Having a measurable goal makes it possible to see changes in employees and compare their performance after the training to their performance before the training. Therefore, “Learning how to deal with difficult customers” is not as good a goal as “At the end of this lesson, the learner will be able to identify lack of interest in customers and respond to it with conversational techniques based on previously recorded interactions.”
3. Training Content Is Not Engaging
Assuming the content is useful and its usefulness is clear to learners, the problem may lie with how the content is being conveyed. Lessons should be delivered in engaging, digestible formats. Avoid lengthy blocks of text, as they not only require more effort to process than images and videos, but they are also likely to contain excessive and unnecessary information.
What to Do
From microlearning to gamification, there are several approaches to turning corporate training into a more enjoyable experience that is easier to digest. What all the approaches have in common is tweaking delivery to make content less dense and more media-rich. Video, mobile, and microlearning solutions often rank high among employees’ preferred learning formats, with interactive videos being particularly preferred.
“Microlearning” refers to a method of delivering content in smaller chunks, which makes it possible for learners to engage with, process, and understand materials much more easily. Employees find this method of delivery quite appealing, with 58 percent of them saying they’d be more likely to use a company’s online learning tools if the content were presented in shorter segments.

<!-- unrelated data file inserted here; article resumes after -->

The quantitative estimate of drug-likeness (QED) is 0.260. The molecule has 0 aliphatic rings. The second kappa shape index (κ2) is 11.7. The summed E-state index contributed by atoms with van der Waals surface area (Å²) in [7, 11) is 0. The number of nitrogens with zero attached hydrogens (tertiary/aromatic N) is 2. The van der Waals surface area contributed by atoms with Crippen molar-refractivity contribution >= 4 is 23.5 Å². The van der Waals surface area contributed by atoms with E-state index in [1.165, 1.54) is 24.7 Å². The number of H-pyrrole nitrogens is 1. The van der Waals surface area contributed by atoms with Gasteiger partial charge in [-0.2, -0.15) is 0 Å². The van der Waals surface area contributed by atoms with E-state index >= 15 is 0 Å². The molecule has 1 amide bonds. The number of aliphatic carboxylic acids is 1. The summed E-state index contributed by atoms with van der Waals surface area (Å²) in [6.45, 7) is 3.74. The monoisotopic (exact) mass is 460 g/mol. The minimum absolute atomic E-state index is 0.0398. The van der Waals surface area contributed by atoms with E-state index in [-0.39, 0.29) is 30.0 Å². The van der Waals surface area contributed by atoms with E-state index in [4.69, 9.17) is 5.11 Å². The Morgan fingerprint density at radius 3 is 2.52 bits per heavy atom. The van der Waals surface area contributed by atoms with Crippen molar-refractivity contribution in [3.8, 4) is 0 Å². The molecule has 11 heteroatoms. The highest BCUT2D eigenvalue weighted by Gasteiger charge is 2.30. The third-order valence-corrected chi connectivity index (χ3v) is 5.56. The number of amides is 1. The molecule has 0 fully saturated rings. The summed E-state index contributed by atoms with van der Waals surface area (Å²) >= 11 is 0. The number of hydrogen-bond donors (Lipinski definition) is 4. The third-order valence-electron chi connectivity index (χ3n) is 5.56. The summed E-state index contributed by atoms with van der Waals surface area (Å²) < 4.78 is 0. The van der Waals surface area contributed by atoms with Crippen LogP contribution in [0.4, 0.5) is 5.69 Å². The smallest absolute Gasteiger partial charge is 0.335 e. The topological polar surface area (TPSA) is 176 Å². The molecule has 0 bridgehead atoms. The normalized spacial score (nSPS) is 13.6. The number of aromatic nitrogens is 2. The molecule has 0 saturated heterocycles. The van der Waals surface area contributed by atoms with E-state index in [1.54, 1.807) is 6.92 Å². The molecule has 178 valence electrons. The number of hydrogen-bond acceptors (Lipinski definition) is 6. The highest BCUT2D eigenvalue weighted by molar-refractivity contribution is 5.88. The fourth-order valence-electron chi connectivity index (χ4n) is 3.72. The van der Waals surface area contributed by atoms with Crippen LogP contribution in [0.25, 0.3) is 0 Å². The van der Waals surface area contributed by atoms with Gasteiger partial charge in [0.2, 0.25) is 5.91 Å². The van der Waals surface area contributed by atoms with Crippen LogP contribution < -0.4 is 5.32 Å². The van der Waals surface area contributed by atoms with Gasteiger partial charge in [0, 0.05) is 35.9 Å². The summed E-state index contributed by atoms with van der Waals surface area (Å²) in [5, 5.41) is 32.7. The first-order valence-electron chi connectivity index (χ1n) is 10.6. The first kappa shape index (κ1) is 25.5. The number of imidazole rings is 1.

4. Training Is Hard to Access
Can learners connect with training materials through their smartphones and mobile devices? Does training require them to sit through long, unbroken sessions? If accessibility is too constrained, engagement is sure to plunge.
Additionally, a time-consuming course can devour a considerable portion of your employees’ workdays, all while their workloads pile up. If employees do training at home, these courses will eat up their personal time, fueling resentment. In either scenario, you will reinforce the idea that training is, at best, a necessary evil to be tolerated.
What to Do
As previously stated, briefer training segments are more appealing to employees. Additionally, instead of bringing the learners to the course, bring the course to your learners by making it available on their mobile devices. People spend hours a day with their smartphones in hand. If an eLearning course were as accessible as a cute cat video, your employees would be more likely to engage with the material.
Furthermore, straightforward, always-accessible lessons help combat the dreaded forgetting curve. Knowledge that goes unpracticed is sure to be forgotten. If you don’t review new information after learning it, you will forget half of it by the next day.
Corporate training is only as good as its ability to engage those being trained. Even a single misstep in delivery can cause employees to disengage from an otherwise valuable training course. Pay attention to how your employees use your LMS and solicit their feedback on training. This will help you quickly identify and remedy issues before they spiral out of control.
Elena Bondarik is an eLearning observer at Iflexion.